3. God is About to Do a NEW THING in you! Verse 18-19 says: “Forget the former things; do not dwell on the past. 19 See, I am doing a new thing! Now it springs up; do you not perceive it?” Yesterday’s blessings are overshadowed by what God is doing in you today. There is no need for you to rely on your PAST. God says: “Don’t even remember the former things, because I am about to do a NEW THING in you”. Don’t consider what you did yesterday, don’t think about what your Momma did for you, what your Granddaddy did for you – God says: “I am about to do a NEW THING.” But you are going to have to go through some things to get there. It’s like when the dentist says: “This won’t hurt a bit…” you know to get ready for some pain!
When you hear God say: “I am about to do a new thing”, keep in mind these three words: Hold…Keep…Trust: HOLD on! KEEP faith in God. TRUST in the Lord.
No matter how heavy the burden – HOLD on! No matter how dark the moment –KEEP your faith in God! No matter that the bills are coming due and you don’t have the money in the bank – TRUST in the Lord!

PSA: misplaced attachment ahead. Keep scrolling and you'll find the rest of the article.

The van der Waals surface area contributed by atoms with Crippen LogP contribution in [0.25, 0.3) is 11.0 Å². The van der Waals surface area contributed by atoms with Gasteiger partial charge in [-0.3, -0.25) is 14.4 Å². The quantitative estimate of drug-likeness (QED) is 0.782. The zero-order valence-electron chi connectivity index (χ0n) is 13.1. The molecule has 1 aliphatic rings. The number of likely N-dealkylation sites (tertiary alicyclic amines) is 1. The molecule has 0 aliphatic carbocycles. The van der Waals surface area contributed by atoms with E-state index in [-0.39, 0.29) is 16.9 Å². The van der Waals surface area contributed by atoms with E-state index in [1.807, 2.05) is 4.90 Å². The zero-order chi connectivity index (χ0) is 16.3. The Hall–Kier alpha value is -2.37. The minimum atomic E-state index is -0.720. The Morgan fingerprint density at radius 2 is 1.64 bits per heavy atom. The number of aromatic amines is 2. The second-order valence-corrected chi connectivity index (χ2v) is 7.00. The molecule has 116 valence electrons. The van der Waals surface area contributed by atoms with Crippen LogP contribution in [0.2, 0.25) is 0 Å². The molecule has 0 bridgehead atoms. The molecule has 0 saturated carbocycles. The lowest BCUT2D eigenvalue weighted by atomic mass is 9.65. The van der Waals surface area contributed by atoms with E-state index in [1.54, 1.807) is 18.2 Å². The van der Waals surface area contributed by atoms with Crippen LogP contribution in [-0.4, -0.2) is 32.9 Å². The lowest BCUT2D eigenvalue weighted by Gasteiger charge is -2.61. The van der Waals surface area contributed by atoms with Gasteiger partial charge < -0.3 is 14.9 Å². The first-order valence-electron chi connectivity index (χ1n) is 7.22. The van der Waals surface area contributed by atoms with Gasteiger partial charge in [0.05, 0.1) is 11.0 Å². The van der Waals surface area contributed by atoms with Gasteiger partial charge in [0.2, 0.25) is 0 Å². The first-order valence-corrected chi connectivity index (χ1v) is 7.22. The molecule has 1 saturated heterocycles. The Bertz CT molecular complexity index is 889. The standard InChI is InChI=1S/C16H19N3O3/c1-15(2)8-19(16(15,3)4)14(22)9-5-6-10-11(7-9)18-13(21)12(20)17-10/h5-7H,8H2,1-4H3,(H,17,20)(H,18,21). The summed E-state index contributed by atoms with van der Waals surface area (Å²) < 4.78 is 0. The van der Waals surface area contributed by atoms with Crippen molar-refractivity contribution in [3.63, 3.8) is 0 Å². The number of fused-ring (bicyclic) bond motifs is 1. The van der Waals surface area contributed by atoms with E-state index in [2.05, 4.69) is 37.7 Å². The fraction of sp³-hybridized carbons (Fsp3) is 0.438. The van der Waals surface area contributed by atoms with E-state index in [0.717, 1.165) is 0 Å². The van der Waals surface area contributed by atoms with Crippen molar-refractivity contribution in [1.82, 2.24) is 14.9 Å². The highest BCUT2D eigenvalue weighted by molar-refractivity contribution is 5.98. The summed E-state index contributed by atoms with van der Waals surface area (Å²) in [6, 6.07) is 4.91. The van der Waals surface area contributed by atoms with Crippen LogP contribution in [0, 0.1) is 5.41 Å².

This is a good word for you today:
Beams of heaven as I go,
through the wilderness below,
guide my feet in peaceful ways,
turn my midnights into days.
When in the darkness I would grope,
faith always sees a star of hope,
and soon from all life’s grief and danger
I shall be free someday.
I do not know how long ’twill be,
nor what the future holds for me,
but this I know: if Jesus leads me,
I shall get home someday.
By Charles Albert Tindlay
Table of Contents
Celebrating a Centenarian: Deaconess Wilma G. Shepherd
Making God Real
Playing with Three Strings
Restoring Our Legacy - Insuring Our Future
Restoration: Frequently Asked Questions
Reflections: The Seniors’ Perspective
Becoming a Member of Metropolitan AME Church
Usher Notes: A Tribute to the Late Ms. Dorothy Spells
Tracing Our AME Roots
Tags: Church Newsletter, Metropolitan Spirit
April 2 Good Friday Service: Seven Last Words of Christ Noon
April 4 Easter Sunday Service & Holy Communion at 9:00 AM
April 20 – 24 60th Session Washington Annual Conference